The Provability Gap hide episode contents show episode contents

Nadia Hamdan

August 22, 2019

The Provability Gap, Part 4: The Public

Should all the responsibility for the poor track record of getting justice for rape survivors fall on police and prosecutors? Or should city leaders … and the community at large, also carry some of the blame? 

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August 21, 2019

The Provability Gap, Part 3: The Prosecutor

Even though it can sometimes take more than a year for a sexual assault case to make it through the system, many in the community, including the district attorney, believe the number of cases making it to trial is far too small.

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August 20, 2019

The Provability Gap, Part 2: The Police

Hundreds of adult sexual assaults are reported to the Austin Police Department each year, but only a tiny fraction of these cases will make it before a jury.  The question is: why?  It’s something we’re exploring in our series, The Provability Gap.  In the second part of the series, KUT’s Nadia Hamdan looks at some of the ways police may be failing sexual assault victims.

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About

An in-depth news series about the handling and mishandling of sexual assault cases in Austin and Central Texas. Travis County law enforcement responded to more than 600 adult sexual assault allegations in 2017, according to the Travis County District Attorney. That same year, only one person was found guilty by a jury. In the age of #MeToo, there’s a growing number of people in Austin– and across the country – who worry the criminal justice system is failing rape victims.

KUT’s Nadia Hamdan spent eight months speaking with more than a dozen people within the sphere of sexual assault to find out why it was so hard to prosecute these cases. She interviewed survivors, detectives, prosecutors, and scholars.

The most difficult part of her reporting was finding sexual assault survivors who were open to sharing their stories. At one point, Hamdan drove eight hours in one day to meet one woman at her family home in south Texas so she would feel comfortable during the interview. The conversations themselves were also incredibly challenging – not only because of the subject matter but because of the time it took to build a foundation of trust. Still, even with all the difficulty, she says developing a relationship with these women remains one of the most rewarding experiences of her journalistic career.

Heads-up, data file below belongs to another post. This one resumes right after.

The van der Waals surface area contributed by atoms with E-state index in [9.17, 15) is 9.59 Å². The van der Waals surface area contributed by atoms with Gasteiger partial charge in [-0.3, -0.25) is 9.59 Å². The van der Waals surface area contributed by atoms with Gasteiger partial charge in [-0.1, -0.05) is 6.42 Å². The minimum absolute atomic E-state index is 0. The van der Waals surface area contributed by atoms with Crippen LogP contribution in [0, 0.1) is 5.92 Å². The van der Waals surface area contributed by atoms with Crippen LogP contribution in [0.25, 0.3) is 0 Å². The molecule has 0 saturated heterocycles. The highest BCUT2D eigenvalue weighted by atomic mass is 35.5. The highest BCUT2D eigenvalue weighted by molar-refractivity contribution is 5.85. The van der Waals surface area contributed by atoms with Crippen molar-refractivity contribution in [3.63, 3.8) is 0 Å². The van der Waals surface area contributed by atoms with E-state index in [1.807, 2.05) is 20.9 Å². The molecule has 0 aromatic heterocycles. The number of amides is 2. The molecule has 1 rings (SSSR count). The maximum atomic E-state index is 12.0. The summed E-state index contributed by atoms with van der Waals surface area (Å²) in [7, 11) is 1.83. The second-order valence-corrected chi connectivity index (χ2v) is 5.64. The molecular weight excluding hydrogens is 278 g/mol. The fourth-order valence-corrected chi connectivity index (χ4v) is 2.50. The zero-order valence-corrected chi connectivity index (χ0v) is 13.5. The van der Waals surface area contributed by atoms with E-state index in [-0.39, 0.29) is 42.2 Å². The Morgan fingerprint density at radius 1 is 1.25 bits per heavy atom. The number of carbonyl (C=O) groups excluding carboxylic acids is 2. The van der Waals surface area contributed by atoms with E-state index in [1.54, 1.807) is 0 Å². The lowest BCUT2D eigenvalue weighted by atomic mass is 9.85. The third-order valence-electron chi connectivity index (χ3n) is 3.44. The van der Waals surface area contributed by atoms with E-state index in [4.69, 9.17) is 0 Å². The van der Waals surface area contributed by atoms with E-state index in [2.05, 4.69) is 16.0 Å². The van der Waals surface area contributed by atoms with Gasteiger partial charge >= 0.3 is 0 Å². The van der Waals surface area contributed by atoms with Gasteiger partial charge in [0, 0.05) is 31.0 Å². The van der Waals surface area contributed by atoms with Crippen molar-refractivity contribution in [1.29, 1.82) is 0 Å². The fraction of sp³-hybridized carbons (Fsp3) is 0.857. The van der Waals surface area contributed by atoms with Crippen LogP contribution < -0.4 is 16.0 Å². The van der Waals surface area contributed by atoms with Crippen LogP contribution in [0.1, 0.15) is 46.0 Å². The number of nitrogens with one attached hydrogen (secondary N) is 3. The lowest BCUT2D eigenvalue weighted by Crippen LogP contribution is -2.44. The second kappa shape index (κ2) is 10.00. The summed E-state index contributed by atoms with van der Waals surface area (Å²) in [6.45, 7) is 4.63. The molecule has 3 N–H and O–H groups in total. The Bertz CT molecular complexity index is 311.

In addition, Hamdan’s reporting involved extreme vetting of data from Austin police, the Travis County District Attorney’s office, and local advocacy groups. Each organization was reporting different sexual assault numbers which made it difficult to make sense of it all. This took hours of time and many follow up interviews to try to nail down the closest thing to “right.” But the sad reality is much of the data around sexual assaults is not reliable – something our reporter plans to flesh out in a later piece.

Finally, Hamdan was able to get prominent public officials on record about this subject. The Travis County district attorney, Austin’s Chief of Police, and some Austin City Council Members. These conversations ranged from uncomfortable to combative. The Travis County district attorney explicitly shared her frustration with Hamdan in-person – raising her voice and slinging personal attacks. But Hamdan and her editors all felt that if simply asking questions elicited such a response – they were on to something.

Ultimately, Hamdan was able to answer many of the larger questions surrounding why it was so difficult to prosecute sexual assault cases in Austin-Travis County. Her and her team were able to break it down for the listener into four parts – the victim, the police, the prosecutor, and the public. Each section fleshed out the many problems that can arise at every step of the judicial process. One of the more promising outcomes of her reporting – outside the journalistic accolades – was the number of listeners who took the time to email the station after the story aired saying it left them with a deeper understanding of this issue.

Here is just one response KUT received from an Austin
lawyer:

“I have listened to NPR for almost 3 decades during my commutes in three different cities, and I have never felt compelled to email the local station. But as a bit of a socio-legal journalism junkie, I want to say that the Provability Gap may be the best piece I’ve read/heard in 2019 – simply articulated yet nuanced, compelling yet embracing complexity. Thank you.”

Nadia Hamdan

Nadia Hamdan is an award-winning reporter, producer and host at KUT.

Her reporting has been heard on NPR’s Morning Edition and All Things Considered, WBUR’s Here & Now and the BBC World Service, among other programs.

She’s won numerous awards for her reporting, including a national PMJA award, two regional Edward R. Murrow awards and multiple Texas AP Awards. Hamdan was awarded a Texas Gavel Award from the State Bar of Texas for a podcast on why sexual assaults are so hard to prosecute in Austin.

Nadia received her bachelor’s in International Relations & Global Studies at the University of Texas at Austin.

She once conducted an entire interview while riding a mule through downtown Austin.

Contact Provability Gap

Have a question for Nadia or the team behind our Provability Gap podcast documentary? Please submit it here. Thank you for reaching out.
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